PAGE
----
3.       Not all combat veterans get PTSD. Most come back with some form of mental fatigue or what is called ‘combat stress’, but again, PTSD itself depends on a lot of factors.

As for when and how PTSD showed up in history? Literarily, it is all over both the Iliad and the Odyssey, as well as being explored in the Epic of Gilgamesh, and several Indian literary texts, so it isn’t limited to a single cultural sphere. When I said it shows up in these things, I don’t mean ‘that person went to war then he was sad’ comes up in the text. Actual descriptions of the same exact symptoms, after what are clinically considered ‘traumatic’ events, come up all over the characters in these texts. And PTSD has a very specific set of parameters to even be defined as such, so these are not vague generalizations. Even the more vague examples definitely point to combat fatigue and combat stress, even if the most extreme form of PTSD isn’t realized.

Historically, the same type of situation was noted by a plethora of greek historians, e.g. in Xenophon’s Hellenica (and lots of others), and several Roman writings that related to both soldiers and also non-combat related civilian cases. It has also been studied in 17th century China, and there are several notable examples from Alexander the Great’s army <-- this link may not work, I think you need a login, but if you’re interested I’ve got the article.

The point is, tl;dr, no, it is not modern, and no, it has little to do with anyone’s cultural mindset. Violence and violent death takes its toll, and so does living in a combat condition even if nothing has actually happened to a soldier. Now, is it possible that PTSD was less frequent in some wars than in others? Yes, there is evidence that points to that; it does seem at the moment that soldiers who have more time out of high pressure situations to bury their dead and grieve for them, more time in a zone that is ‘behind the lines’ so to speak, they are less likely to develop PTSD, but no less likely to have some form of lower grade combat stress. And that comes directly from the historical evidence I linked you.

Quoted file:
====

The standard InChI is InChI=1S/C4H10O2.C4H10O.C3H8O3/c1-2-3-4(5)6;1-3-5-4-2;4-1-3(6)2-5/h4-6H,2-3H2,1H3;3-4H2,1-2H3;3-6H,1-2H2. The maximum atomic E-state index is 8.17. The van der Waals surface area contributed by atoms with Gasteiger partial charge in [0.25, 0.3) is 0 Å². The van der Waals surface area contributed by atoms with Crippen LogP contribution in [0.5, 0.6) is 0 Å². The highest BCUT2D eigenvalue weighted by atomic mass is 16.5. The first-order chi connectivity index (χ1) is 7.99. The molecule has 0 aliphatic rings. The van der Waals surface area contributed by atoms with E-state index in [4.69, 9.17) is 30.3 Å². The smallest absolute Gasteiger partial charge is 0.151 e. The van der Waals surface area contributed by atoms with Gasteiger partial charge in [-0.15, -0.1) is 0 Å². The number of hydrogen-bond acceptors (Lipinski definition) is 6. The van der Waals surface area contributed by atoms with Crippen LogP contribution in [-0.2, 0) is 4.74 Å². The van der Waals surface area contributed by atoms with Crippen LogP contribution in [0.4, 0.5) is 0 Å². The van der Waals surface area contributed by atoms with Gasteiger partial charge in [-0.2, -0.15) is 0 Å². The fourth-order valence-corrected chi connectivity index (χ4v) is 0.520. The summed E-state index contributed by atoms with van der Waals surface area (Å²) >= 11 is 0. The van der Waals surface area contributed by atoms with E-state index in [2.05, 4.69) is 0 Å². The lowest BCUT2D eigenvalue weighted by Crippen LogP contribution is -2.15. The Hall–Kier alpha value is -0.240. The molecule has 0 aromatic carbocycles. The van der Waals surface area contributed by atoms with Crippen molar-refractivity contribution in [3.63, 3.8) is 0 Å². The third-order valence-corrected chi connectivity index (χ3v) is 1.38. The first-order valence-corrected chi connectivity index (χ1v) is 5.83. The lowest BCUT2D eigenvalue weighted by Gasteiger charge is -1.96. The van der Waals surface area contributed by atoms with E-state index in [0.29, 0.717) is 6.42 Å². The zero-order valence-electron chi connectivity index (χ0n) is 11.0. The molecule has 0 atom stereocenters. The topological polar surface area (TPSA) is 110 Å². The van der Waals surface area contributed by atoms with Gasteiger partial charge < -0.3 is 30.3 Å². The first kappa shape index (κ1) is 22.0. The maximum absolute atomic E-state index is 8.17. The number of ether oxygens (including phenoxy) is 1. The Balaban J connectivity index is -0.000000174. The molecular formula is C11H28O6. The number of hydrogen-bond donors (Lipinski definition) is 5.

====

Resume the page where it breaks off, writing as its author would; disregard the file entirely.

There are cultures, such as the Vikings, that we have much less actual evidence on, save a few writings, and some later third or fourth hand accounts of things, so that is really not enough to go on. But it does seem that human beings are human beings, and while they may not have had cultural compunctions about killing, they had the same psychological sensitivities and stress reactions as anyone else. We have no idea the ratios to which this happened, or how pervasive it was in which settings, but to say it is a modern invention is surely misinformation.

ninitynine Featured By Owner Edited Jul 5, 2014  Student General Artist
 well start crying baby because I use wikipedia XD
as all the others hre, this is exactly what I needed.

say, I'm writing a fantasy/supernatural story, it's like supernatural meets jarhead, and right now it focus more in the characters after the war, 12 years to be exactly and one of the main things I focus, one of his main traits is his PTSD which I want to make sound realistic.

what would could byou suggest me for that?

FYI he is a werewolf and his squad was tasked with... doing pretty much what buffy and the winchester do but in... different settings. I actually published a short story introducing him here…
there I tell a brief story of how he would often wke up with nightmares about his worst mission the one where everything went... SNAFU (I wanted to use that word), and even though he forgets what happened that night something that troubles him even more that remembering-, all nights prior to that one and the ones after that, he still suffers nightmares from the rest of his service, and from another event in his life which I'm working currently namely seeing his wife getting shoot in the face when they walk out of the movies...

any idea how to make this work, 'cuz Im a jam of sorts teying to puzzle it in, all the feelings and that kind of ... thingies
doughboycafe Featured By Owner Jul 9, 2014  Professional Writer